I’ve got a pair of sneakers that I can’t bear to throw out. They’ve got holes and they’re worn, but they are SO comfortable. Problem is… they’re not good for my feet and they’re subject to wearing out at any time.
Maybe you’ve got an old chair or even an old car you just can’t bear to part with. We’ve all been there.
All too often, some of us also get attached to old jobs that feel SO comfortable.
Jeff took a job as a bartender after he dropped out of school and couldn’t get a job. He made good tips and now he’s still doing the same job. He’s got a lot of outside interests – he’s also an artist – so he’s kind of let his day job go by.
Maria had been a corporate executive. When she moved to a new city for family reasons, she accepted a job as a teller in a small bank. She can’t move up and she can’t move out in the same town. She’s starting to get restless – and her boss seems to be wondering why she’s still there.
Martin started a business as a life coach. He wasn’t very successful. So he accepted an online job that fell into his lap, where he developed online training programs for a medium-sized company. The work was easy and fun.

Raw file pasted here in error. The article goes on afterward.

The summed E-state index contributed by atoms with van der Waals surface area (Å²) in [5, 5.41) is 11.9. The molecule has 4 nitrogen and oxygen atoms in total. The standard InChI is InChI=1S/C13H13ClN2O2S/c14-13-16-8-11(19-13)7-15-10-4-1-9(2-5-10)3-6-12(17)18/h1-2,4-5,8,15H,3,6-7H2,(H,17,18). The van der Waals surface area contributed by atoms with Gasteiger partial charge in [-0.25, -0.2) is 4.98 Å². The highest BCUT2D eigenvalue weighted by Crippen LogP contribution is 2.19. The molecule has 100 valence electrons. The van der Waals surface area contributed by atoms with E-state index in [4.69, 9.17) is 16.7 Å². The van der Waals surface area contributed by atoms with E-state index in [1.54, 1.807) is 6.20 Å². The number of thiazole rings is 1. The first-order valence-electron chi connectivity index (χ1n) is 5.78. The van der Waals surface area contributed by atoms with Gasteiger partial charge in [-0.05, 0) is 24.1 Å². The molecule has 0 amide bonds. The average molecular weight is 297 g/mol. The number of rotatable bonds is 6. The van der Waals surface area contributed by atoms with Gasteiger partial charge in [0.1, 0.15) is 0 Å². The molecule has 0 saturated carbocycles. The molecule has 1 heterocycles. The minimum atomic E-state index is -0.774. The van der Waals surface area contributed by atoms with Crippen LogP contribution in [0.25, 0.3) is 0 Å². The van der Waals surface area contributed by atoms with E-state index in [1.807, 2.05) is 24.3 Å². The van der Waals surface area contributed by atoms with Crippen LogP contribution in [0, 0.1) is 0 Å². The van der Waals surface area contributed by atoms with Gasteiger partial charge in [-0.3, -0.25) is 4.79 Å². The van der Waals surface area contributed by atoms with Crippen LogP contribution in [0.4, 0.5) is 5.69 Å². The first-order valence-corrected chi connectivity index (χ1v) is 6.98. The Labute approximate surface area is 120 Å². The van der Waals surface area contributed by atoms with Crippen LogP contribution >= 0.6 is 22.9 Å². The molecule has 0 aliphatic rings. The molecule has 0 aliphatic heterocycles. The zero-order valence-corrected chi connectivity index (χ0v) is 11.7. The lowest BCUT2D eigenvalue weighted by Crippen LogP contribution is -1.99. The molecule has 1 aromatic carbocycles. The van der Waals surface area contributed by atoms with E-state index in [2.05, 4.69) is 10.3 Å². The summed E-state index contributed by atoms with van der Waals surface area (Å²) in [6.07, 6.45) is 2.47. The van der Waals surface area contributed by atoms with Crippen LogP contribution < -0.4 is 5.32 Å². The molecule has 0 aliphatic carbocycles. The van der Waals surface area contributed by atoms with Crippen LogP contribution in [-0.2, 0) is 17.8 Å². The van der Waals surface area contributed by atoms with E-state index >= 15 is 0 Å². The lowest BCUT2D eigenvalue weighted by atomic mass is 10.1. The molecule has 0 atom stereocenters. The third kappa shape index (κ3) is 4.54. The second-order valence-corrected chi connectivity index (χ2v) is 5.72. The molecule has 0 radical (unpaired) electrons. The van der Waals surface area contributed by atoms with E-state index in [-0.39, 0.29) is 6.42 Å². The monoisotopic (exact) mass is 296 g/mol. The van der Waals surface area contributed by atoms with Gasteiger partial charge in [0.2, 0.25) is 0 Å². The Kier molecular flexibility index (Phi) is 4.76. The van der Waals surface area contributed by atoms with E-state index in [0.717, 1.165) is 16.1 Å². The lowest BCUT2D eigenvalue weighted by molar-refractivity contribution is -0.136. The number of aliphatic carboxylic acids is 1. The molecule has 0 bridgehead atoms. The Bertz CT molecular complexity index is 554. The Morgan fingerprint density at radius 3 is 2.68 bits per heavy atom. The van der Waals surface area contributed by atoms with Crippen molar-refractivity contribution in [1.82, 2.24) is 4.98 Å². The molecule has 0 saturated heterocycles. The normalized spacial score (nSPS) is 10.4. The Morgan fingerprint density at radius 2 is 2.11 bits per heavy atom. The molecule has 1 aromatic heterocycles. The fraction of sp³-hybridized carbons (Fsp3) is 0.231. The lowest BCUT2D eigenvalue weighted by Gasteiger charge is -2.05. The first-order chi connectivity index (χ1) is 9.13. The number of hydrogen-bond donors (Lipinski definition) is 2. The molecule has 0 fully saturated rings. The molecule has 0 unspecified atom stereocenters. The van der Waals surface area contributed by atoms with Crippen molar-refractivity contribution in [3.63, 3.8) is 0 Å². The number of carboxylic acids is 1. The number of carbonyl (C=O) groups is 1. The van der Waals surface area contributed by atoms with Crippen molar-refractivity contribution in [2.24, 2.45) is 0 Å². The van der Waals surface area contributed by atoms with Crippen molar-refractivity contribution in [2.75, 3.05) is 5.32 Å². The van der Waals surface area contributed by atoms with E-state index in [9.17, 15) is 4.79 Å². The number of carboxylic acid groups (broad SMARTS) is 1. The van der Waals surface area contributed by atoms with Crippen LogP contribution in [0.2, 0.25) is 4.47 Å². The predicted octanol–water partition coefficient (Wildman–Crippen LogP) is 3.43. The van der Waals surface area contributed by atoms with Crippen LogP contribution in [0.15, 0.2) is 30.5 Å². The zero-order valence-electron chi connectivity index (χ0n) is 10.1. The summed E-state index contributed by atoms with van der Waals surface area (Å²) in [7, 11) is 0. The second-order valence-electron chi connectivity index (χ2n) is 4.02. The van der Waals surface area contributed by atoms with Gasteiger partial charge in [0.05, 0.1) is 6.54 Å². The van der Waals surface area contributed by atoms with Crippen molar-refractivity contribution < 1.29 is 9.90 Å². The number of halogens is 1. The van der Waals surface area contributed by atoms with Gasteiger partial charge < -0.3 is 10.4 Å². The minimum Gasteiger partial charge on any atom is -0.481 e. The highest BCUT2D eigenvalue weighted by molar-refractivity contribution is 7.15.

Originally, Martin figured he’d use the money from this job to support his business with technology and assistants, but he soon got SO comfortable. His salary began to feel like an allowance or veterans benefit.
These examples are composites and they’re pretty extreme. But many of us fall into patterns that lead to career lethargy.
What’s the problem? Well, when you’re treading water at the local pool, you don’t develop skills in competitive ocean swimming. You get comfortable. And then you reach a point where you can’t make a comeback. Your energy – both physical and mental – operates on a different wavelength.
There’s almost always a way to change careers, but it’s easier to start as early as possible. You need different career muscles for career change than you do for career maintenance.
By way of analogy, if you haven’t worked out in five years, you probably need to start with a trainer. You need some powerful external motivation to start or else you need to find some way to get rewarded for your initial efforts.
If you just can’t summon up the energy to change, do something different, even something small. That’s often enough to trigger your energy to get started on a new career.
When I say small, I mean really small. Think of driving home a new way. Write in longhand when you usually use the computer. Read a book in a new field. Challenge yourself to take a class or course.
Old shoes take up a lot of space. Sometimes you need to get rid of them before they take over your closet – although of course it’s rarely a good idea to toss out the old irresponsibly. Who wants to go barefoot?